I'm Fascinating ... I Write Wonderful Music
To some, they're an iconic band.
To most, they're completely unknown.
Going into the documentary, I fell somewhere in between these two extremes. I have a passing familiarity with the group, and some of Merritt's other musical projects, but I don't actually own any albums nor do I know much about Merritt aside from having heard that he could be a bit cantankerous, as author Neil Gaiman explains early in the doc, noting that a magazine interview of Merritt "made Lou Reed look like little Orphan Annie" (Merritt's former publicist explains that it's not so much that Merritt is cantankerous or intentionally difficult as it's that he's "the type of person who doesn't suffer fools lightly").
Merritt and his fans see him as a bit of a quiet and misunderstood genius. Early in the documentary, I found myself siding more with those who think a bit less of him. For example, when Merritt talks about how his music is about "emphasizing interest and beauty over convention," while other artists are more interested in emphasizing convention, well, I thought he sounded a bit like an ass. Other similar quotes make him seem like the type of conceited, egoist auteur, all full of pretentious indignation, that you just want to hate. And yet, as the documentary progresses, I found my perception of him changing. On the one hand, there's a very dark and subtle sense of humor underlying a lot of what he has to say. And on the other hand, it turns out that a lot of what he says about himself comes from the fact that he simply has an understanding of himself and is willing to acknowledge that, yeah, he is kind of amazing.
The documentary gives us a quick take on Merritt's background, such as when he was a copy-editor for Spin Magazine and Time Out NY in the '90s (where "he was very indignant when he found a mistake" -- man would he blow his top copy editing this site!) and then a music reviewer. But most of the film's focus is on Merritt's musical works, including his many collaborative acts with friend Claudia Gonson. While there are two others in The Magnetic Fields, in addition to Stephin and Claudia, the film gives every impression that Merritt is far and away the primary driving force. This appears to be less a result of the fact that his personality is the type that doesn't allow for easy friendships (celloist Sam Davol, one of the other members in The Magnetic Fields, notes: "I love Stephin, but I'm not friends with him"), and more about his prolific lyric-writing ability and singular musical vision.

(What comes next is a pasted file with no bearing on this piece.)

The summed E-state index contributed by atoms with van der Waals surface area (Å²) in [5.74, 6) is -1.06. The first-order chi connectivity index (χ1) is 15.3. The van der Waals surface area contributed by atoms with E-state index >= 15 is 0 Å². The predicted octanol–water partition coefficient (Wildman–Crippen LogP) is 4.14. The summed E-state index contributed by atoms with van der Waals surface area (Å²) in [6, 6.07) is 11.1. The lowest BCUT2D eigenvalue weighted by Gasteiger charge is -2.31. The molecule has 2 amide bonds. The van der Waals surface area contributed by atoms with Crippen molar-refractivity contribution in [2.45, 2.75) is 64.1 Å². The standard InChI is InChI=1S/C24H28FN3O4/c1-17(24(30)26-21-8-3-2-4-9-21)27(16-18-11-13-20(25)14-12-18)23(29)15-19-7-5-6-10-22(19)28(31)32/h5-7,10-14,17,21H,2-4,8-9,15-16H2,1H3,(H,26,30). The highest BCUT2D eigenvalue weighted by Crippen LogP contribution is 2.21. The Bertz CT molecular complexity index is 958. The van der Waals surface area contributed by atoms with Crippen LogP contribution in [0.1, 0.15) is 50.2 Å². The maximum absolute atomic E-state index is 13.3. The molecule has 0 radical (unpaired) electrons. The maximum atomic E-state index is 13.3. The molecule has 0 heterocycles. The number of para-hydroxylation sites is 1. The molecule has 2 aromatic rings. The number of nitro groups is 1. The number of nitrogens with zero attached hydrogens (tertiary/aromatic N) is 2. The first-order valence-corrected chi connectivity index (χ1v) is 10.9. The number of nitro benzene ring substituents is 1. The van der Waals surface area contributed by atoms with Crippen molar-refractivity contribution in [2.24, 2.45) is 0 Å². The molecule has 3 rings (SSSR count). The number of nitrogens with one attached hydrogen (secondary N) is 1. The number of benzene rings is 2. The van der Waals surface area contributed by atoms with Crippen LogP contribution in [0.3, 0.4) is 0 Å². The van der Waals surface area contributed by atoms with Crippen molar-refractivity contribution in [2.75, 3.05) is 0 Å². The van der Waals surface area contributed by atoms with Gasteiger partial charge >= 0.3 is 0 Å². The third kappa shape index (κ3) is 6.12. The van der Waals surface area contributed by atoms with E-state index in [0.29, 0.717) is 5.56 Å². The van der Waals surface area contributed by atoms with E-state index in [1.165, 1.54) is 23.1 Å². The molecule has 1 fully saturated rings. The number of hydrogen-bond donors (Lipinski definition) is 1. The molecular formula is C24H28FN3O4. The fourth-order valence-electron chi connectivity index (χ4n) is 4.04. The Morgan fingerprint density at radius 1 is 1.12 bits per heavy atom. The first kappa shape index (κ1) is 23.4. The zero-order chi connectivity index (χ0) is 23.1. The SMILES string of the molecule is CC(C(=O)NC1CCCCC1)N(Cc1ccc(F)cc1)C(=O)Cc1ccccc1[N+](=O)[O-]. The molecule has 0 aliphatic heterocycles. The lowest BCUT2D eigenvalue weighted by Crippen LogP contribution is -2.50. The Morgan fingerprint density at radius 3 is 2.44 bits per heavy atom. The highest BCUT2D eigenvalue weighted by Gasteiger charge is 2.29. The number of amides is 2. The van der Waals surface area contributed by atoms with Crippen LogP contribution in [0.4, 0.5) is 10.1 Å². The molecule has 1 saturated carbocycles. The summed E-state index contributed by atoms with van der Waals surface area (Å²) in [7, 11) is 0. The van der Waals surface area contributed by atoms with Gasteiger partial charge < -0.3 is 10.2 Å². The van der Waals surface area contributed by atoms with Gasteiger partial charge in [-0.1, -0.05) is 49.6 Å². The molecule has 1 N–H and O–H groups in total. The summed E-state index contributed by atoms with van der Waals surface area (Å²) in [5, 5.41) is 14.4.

Perhaps because of these dynamics of Merritt's personality, it's unsurprising that the film fails to really dig its teeth in to give us any true or deep understanding of the man. The closest the film comes to really getting personal, in fact, is when it explores a 2004 incident where accusations of racism got thrown Merritt's way, first after a blog commenter accused him of being a "rockist cracker" for failing to include more black artists in a top 100 music list, and then because of a comment he made on a panel about Song of the South and "Zip-a-dee-doo-dah" (a comment which was taken horrendously out of context, as the film shows). The documentary goes on to tell us about critical pieces that were written up, decrying Merritt as an "intolerant, self-important, racist snob" who doesn't like hip-hop and, therefore, is clearly the white devil. It's all quickly brushed past in the film, by a black DJ who notes that what's on your iPod doesn't necessarily speak to what you believe and a mea culpa from the blog commenter who attacked Merritt. And I understand why the film moves past it so quickly since, first, it's readily apparent that these charges and accusations were pretty preposterous and, second, the point of the film is not to take a huge aside on the import and impact of music on race relations. Yet I nevertheless found myself a bit disappointed, because this short segment was by far the most intellectually interesting portion of the film.
In any event, the trailer for the film, included below, gives you a good feel for both the subject matter and style of the documentary, although it is is deceptive in its reflection of the amount of people who offer talking head bits to the film. If you watch the trailer, you'll basically see the entirety of what Peter Gabriel, Sarah Silverman, and Neil Gaiman say in the film, and the only non-member of The Magnetic Fields to really have a recurring voice in the film is Dan Handler (author of the "Lemony Snickett" series), who has previously collaborated with Merritt. At the end of the day, this film is a relatively inconsequential documentary. It's certainly a must-see for fans of Merritt or The Magnetic Fields. Those more generally interested in the making of music or who are simply looking for a good documentary are also likely to enjoy it, as it is a well made film, just so long as you understand that there is no big takeaway or underlying feeling of import to the thing. And you'll also probably jump right onto iTunes when it's over and at least purchase "In an Operetta," if not several albums.
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